Searching over 5,500,000 cases.

Buy This Entire Record For $7.95

Official citation and/or docket number and footnotes (if any) for this case available with purchase.

Learn more about what you receive with purchase of this case.


United States District Court, Southern District of New York

May 7, 1999


The opinion of the court was delivered by: Hellerstein, District Judge.


I resolve in this decision issues of disqualification of counsel, raised by plaintiff Lourdes Morales' motion to disqualify and by my own enlargement of the issues. I have jurisdiction to do so because of the court's responsibility concerning the obligations of professionalism in the matters coming before it. See Ceramco, Inc. v. Lee Pharmaceuticals, 510 F.2d 268, 271 (2d Cir. 1975) ("Courts have not only the supervisory power but also the duty and responsibility to disqualify counsel for unethical conduct prejudicial to his adversaries."); see also Hull v. Celanese Corp., 513 F.2d 568, 571 (2d Cir. 1975) ("The district court bears the responsibility for the supervision of the members of its bar."); Red Ball Interior Demolition Corp. v. Palmadessa, 908 F. Supp. 1226, 1245 (S.D.N.Y. 1995) ("A trial judge has the inherent authority to regulate lawyers' professional conduct.").

There are six lawsuits pending before me, consolidated for pre-trial purposes by a stipulation and order (the "Stipulation and Order") dated September 9, 1998. All of the matters allege a hostile work environment in the cosmetics and fragrance department of the Saks Fifth Avenue department store ("Saks") located in Manhattan, New York. Each of the plaintiffs allege inappropriate, unwanted touchings and comments by defendant Sharon Balkin, a Saks supervisory employee, and inadequate responses and retaliations by Saks and the perfume companies named as defendants.

Three of the six plaintiffs, Lourdes Morales, Iris Nunez and Krista Lorn Powell, were employees or subordinate supervisors who worked at the Thierry Mugler Parfums counter at Saks. The three sue Balkin, Saks, Thierry Mugler, and Thierry Mugler's parent company, Clarins U.S.A. Inc.*fn1, alleging violations of federal, state and New York City laws; see, e.g., 42 U.S.C. § 2000e, et seq.; N.Y.Exec.Law §§ 296.1, 296.6 and 296.7; N YComp. Codes R. & Regs. § 8-107. Plaintiff Pascale Felix's complaint against Balkin, Saks and Parfums Givenchy, and plaintiffs Ketly Calixte's and Denise Felix's complaints against Balkin, Saks, The Donna Karan Company, Donna Karan New York and The Donna Karan Beauty Company, make similar allegations.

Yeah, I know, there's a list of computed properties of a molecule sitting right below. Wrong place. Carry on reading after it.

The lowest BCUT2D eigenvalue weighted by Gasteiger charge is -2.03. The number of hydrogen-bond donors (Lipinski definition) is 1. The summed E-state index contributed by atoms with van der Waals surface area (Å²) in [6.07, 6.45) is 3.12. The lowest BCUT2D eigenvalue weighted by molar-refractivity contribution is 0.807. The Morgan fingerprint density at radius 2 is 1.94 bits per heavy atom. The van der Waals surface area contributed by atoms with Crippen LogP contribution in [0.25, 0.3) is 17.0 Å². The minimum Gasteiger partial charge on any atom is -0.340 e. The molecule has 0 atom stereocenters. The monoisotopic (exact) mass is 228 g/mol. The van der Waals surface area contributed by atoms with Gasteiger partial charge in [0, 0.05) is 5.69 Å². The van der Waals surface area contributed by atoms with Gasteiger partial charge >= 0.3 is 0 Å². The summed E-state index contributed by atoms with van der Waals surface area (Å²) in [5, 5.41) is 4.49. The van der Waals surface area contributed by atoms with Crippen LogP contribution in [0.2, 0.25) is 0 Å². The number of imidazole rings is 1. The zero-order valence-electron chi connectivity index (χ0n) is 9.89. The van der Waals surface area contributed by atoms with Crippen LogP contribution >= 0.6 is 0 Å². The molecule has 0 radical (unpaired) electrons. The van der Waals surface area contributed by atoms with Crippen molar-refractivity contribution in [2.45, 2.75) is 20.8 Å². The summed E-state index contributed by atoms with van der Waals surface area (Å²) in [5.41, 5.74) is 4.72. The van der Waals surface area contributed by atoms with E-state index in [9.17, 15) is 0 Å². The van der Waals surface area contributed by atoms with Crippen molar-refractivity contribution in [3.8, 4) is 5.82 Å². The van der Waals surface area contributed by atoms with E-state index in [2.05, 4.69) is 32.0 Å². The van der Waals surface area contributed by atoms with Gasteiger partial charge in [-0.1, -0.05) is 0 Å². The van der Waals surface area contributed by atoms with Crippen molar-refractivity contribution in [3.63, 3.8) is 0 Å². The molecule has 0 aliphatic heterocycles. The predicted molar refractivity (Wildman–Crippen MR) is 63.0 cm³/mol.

Thornton & Tanenhaus and the Law Office of Michael S. Lamonsoff, Esq. ("Lamonsoff"), represent all six plaintiffs, and Epstein Becker & Green, P.C. represents Balkin and Saks in each of the six actions. Clarins is represented by Jones Hirsch Connors & Bull P.C. ("Jones Hirsch") in the Nunez and Powell actions, and by Wilson, Elser, Moskowitz, Edelman & Dicker, LLP ("Wilson Elser") in the Morales action. Other counsel represent the perfume companies sued in the other three actions.

The defendants have denied liability and alleged affirmative defenses. A joint motion to dismiss, a motion for summary judgment, and a motion for judgment on the pleadings are pending before me and are being resolved separately. Discovery has just begun, pursuant to the terms of the Stipulation and Order referred to above, only to be halted by the motion of plaintiff Lourdes Morales to disqualify Jones Hirsch from representing Clarins in the companion Nunez and Powell actions.


Plaintiff Morales contends that the Jones Hirsch law firm should be disqualified because its partner, Richard L. Steer, had represented her as well as Clarins in defense of a related sexual harassment and discrimination complaint brought by another employee who worked at the Thierry Mugler perfume counter, Michael A. Blake. Morales contends that Steer and Jones Hirsch gained "secrets and confidences" from her during the dual representation, and can use them against her interests. For the reasons discussed below, I find that Morales' argument lacks merit. However, there are additional grounds for disqualification that I must consider, of both Steer and, of counsel for Morales, Thornton & Tanenhaus and Lamonsoff. I hold, in the interests of justice and incident to the district court's supervisory responsibility with regard to maintaining proper professional standards in the matters before it, and for the reasons discussed below, that Steer and Jones Hirsch, and Thornton & Tanenhaus and Michael S. Lamonsoff, should be disqualified from representing, respectively, defendant Clarins, and plaintiffs Nunez, Powell and Morales, and I so order.